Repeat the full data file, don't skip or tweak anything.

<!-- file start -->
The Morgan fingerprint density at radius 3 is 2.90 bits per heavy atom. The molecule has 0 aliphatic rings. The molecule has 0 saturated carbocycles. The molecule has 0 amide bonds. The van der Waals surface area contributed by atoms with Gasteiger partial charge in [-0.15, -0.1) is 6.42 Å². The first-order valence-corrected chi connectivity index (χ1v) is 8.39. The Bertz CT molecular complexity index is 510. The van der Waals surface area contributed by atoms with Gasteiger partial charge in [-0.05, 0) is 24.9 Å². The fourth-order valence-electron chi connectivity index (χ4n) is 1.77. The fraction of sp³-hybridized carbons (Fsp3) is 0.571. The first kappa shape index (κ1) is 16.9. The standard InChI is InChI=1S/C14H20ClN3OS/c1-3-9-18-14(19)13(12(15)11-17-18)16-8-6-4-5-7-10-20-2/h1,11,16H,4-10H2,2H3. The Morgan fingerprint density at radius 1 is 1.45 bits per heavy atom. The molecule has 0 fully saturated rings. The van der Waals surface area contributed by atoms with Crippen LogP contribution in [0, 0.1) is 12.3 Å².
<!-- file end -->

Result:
The Morgan fingerprint density at radius 3 is 2.90 bits per heavy atom. The molecule has 0 aliphatic rings. The molecule has 0 saturated carbocycles. The molecule has 0 amide bonds. The van der Waals surface area contributed by atoms with Gasteiger partial charge in [-0.15, -0.1) is 6.42 Å². The first-order valence-corrected chi connectivity index (χ1v) is 8.39. The Bertz CT molecular complexity index is 510. The van der Waals surface area contributed by atoms with Gasteiger partial charge in [-0.05, 0) is 24.9 Å². The fourth-order valence-electron chi connectivity index (χ4n) is 1.77. The fraction of sp³-hybridized carbons (Fsp3) is 0.571. The first kappa shape index (κ1) is 16.9. The standard InChI is InChI=1S/C14H20ClN3OS/c1-3-9-18-14(19)13(12(15)11-17-18)16-8-6-4-5-7-10-20-2/h1,11,16H,4-10H2,2H3. The Morgan fingerprint density at radius 1 is 1.45 bits per heavy atom. The molecule has 0 fully saturated rings. The van der Waals surface area contributed by atoms with Crippen LogP contribution in [0, 0.1) is 12.3 Å².